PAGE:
It had just been too long since we were in Andalusia. So, few months ago, we decided to take a weekend trip to Valencia in Spain, partially because we were having serious withdrawal symptoms from a lack of Jamón Ibérico and tapas. I didn’t really know what to expect from the city. The only thing I had heard about was that in 2007 it was the place where New Zealand, a country surrounded by ocean, lost the America’s Cup yachting race to Switzerland, a country that is nowhere near an ocean. Well, you’ll never guess what I discovered! Other than the seaside part, which has enormously long stretches of sandy beach and clear water, the city itself is beautiful! There are ornate, vividly coloured buildings everywhere, and so much wonderful food, that we just didn’t have enough time, or stomach-space, to try it all!
Valencia is a very walkable and bikeable city. We were really impressed by the perfectly tar-sealed two-way bike-lanes running everywhere, complete with traffic-lights just for the cyclists. The city is bisected by a thick ribbon of green parkland filled with cycle-paths, playgrounds and trees to lounge under. You can see a small part of the park in the first photo, which was taken from the bathroom window of the apartment we rented. The view made you want to stay in the bathroom all day! The park is made from the riverbed of the Turia river after it was diverted in the Sixties to stop Valencia from being constantly flooded. If you have children, or just like clambering on things, there is a giant playground in the park that’s great for all ages. The structure is in the shape of the man from the book Gulliver’s Travels when he is tied down by the tiny Lilliputians. You can climb up his arm, or onto his head, crawl over his stomach, and slide down one of the many slides in his coat. Photos from the ground really don’t do it justice. The only way to see him properly is from the air, and lucky for us, we have Google maps for things like that. Have a look here to see Gulliver from above!
You can rent bicycles from many places in the centre and go for an easy ride along the Turia park and out to the beach. We were there in April. The beaches were nearly empty, the kids were brave enough to go swimming, and it was hot enough that we all got a little sunburnt. We grabbed delicious sandwiches stuffed with potato tortillas, and cold cervezas (for the adults) from a fantastic hole-in-the-wall place, full of university students the day we went there, called Bodega La Pascuala. If you go, expect crowds and a bit of a wait before you get your sandwiches. I really recommend taking the food and drinks a block back down to the beach and eating them there, as the cafe is incredibly crowded and noisy. The sandwiches make it all worth it though!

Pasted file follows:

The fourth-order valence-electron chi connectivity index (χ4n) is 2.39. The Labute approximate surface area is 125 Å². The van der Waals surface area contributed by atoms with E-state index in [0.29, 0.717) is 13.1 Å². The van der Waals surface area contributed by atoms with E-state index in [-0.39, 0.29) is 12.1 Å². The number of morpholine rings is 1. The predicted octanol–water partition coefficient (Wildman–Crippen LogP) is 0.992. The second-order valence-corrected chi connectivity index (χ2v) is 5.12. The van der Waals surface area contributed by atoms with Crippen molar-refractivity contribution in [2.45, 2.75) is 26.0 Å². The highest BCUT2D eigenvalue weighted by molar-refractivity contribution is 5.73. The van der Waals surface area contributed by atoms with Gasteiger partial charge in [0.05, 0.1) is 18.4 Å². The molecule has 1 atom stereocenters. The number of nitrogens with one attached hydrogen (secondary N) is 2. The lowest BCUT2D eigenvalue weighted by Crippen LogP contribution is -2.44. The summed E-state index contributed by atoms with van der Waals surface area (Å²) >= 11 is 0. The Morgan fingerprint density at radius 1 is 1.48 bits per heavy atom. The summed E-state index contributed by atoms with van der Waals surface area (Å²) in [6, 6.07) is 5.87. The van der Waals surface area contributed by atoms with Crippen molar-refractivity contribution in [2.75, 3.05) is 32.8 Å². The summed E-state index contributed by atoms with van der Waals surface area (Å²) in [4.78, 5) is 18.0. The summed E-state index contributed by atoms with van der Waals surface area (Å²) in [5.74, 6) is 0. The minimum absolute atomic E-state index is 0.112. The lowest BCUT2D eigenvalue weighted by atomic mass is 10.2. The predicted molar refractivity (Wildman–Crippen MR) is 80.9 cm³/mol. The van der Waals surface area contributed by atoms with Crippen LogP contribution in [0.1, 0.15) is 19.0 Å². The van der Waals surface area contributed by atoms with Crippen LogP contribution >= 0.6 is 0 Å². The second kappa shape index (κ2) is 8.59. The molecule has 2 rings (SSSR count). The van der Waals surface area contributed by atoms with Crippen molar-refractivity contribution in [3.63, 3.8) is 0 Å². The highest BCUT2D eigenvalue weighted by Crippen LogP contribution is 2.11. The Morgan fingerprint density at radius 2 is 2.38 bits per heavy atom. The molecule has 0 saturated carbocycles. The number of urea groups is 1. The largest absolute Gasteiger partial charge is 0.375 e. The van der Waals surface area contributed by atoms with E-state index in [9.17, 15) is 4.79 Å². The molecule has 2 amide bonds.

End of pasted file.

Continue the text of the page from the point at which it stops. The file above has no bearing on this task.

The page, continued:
We spent a lot of our time just wandering around in the centre of Valencia, gazing at the lavishly decorated buildings. Or sitting in different tapas bars and cafes in various squares enjoying the local ambiance and the impressive buildings around us (and of course, enjoying the tapas and beer). Valencia is a place to linger and soak up the atmosphere. Don’t be tempted to rush through it just to see the main sights.
It’s absolutely worth being in the area near the Mercado de Colón when it’s time for a snack so that you can try some fartons (soft, sweet buns) washed down with a glass of delicious Horchata (or Orxata); a drink made from tiger nuts. The building was constructed at the beginning of last Century. It is a marvel of soaring metal-beamed ceilings and glass skylights.
Of course, while you are in Valencia, you should also see the main tourist attractions: visit La Lonja, a stunning building built in the fifteenth Century that is now a UNESCO world Heritage site, climb the narrow spiral staircase to the top of the bell-tower in the cathedral, and take your appetite with you to munch your way through the bustling Mercado Centrale.
The building in the photo below is the stunning Ciudad de las Artes y las Ciencias, which lies at the southern end of Turia park. It looks like a suspended spaceship, about to blast off. The day we were there, men attached to harnesses were abseiling down the sides of the roof to clean the windows far, far above us. That is definitely a job I wouldn’t want to have. The building houses a small hands-on science museum, which only takes a couple of hours to visit. It is worth going to see the outside area around the structure, even if you don’t go into the museum itself.
Valencia is the home of paella, so of course we had to eat it at least once! The best one I’ve ever eaten was the one pictured below. We went to a restaurant called Casa Roberto, which is renown for making great paella. In fact, it’s so well-known for its paella that they don’t even give you a menu when you walk in the door; they just ask you what kind of paella you want. I haven’t yet tried making it at home. I would have loved to buy a pan when I was in Valencia, but there’s no way I could have carried it onto the low-cost airline we were travelling on without renouncing the rest of my luggage. Luckily for you, I know someone who has a fabulous recipe on her blog for making it! Go to visit LinsFood and she’ll be able to tell you all about how to make paella at home. Her recipes always turn out marvelously, so I can assure you that it will be delicious (in fact, I am going to take my own advice and make it too!).
By Lisa Watson